Tenere tree was a famously isolated tree—the only vestige of green—in the vast swathes of the Sahara Desert—until 1973—when a drunk car driver managed to crash his car into it.
In the dark reflective period around the same time last year when the governments like ours in a tiny state of Meghalaya was thrown into tackling one of the most unprecedented public health catastrophe along with the rest of the world by a virus—I was brought down to confront the brutal realities of our collective ‘ecological amnesia’.
And this incident reminded me of how humans have been ‘drunk driving’ for far too long and crashing into the natural limits of our planetary resources.
I was particularly bewildered by a quote around the same time when a climate scientist described this sordid scenario as the ‘climate change on warp speed’. With planetary horrors unravelling like the Arctic to be ice-free in summers in 20 years, and the possibility of Amazon rain forest turning into a savanna in 50 years and closer back home, the rapid change in Meghalaya’s ecosystems and disturbed forest and rainfall patterns, this dark period has convinced me that we are in the midst of a major socio-economic/societal transformation—a collapsing of foundational mythologies about growth, governance, wealth and wellness of states, nations and civilisation.
For decades, we have been stewing in the accepted wisdom of the times—the ‘growth versus nature’ paradox -legitimising and institutionalising the ‘extractive and often predatory relationship’ with nature—cementing nations and people’s strong emotional predisposition against giving a ‘crisis’ treatment to our fast depleting planetary inventory.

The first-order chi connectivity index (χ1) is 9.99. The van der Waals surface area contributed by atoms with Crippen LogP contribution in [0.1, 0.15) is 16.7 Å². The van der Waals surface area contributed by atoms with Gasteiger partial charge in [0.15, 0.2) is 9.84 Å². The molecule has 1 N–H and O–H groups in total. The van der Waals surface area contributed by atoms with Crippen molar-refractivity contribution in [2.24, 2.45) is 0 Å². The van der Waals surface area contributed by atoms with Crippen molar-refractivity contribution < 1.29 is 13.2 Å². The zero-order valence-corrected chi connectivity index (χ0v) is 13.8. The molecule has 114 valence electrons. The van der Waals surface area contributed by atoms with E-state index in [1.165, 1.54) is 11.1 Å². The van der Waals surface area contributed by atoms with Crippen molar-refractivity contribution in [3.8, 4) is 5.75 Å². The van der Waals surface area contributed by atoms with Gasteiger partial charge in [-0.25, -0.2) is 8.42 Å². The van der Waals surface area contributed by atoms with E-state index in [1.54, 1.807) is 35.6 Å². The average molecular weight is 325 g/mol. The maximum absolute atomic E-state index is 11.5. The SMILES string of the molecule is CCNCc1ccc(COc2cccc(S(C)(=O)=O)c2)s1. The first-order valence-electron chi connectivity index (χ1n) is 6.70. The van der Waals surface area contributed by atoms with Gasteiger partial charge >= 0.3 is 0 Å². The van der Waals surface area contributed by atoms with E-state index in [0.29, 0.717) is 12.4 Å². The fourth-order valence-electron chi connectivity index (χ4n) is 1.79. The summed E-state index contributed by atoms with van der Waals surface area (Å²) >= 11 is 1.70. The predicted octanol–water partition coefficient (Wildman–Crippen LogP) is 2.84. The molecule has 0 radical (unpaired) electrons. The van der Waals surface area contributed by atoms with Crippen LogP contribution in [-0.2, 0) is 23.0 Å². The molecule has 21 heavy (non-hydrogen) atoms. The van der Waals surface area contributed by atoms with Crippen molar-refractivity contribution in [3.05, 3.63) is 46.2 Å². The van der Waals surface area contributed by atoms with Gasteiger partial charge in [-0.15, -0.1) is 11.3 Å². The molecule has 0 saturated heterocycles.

Nation’s and State’s growth imperatives required the erosion of natural capital but the COVID-19 has demonstrated that the human impact has exceeded the earth’s regenerative rate and now needs an alternate/ radically different playbook for our collective survival.
For a state like Meghalaya, it means a ‘reimagining of sorts’—a radical blueprint to transition itself from a ‘deforestation-driven economy to a regenerative’ one’ and a definitive pathway towards a low carbon future.
As one of India’s greenest states with 76 percent of the area under forests and its livelihoods closely tied to its natural-resource-base and climate-sensitive sectors such as agriculture, water, and forestry, Meghalaya is at the frontline of this climate change crisis—hurtling towards us with an unyielding might.
We are also one of the most unique biotic regimes in the world and located in the biological hotspot of the Eastern Himalayan region in North East India and are an important part of the Indo-Burma biodiversity hotspot—one of the four biodiversity hotspots present in India and amongst 34 in the world. Our ecological heritage is uniquely distinctive and is at par with the most sensitive global ecological assets of the world like the Great Barrier Reef, Galapagos islands etc.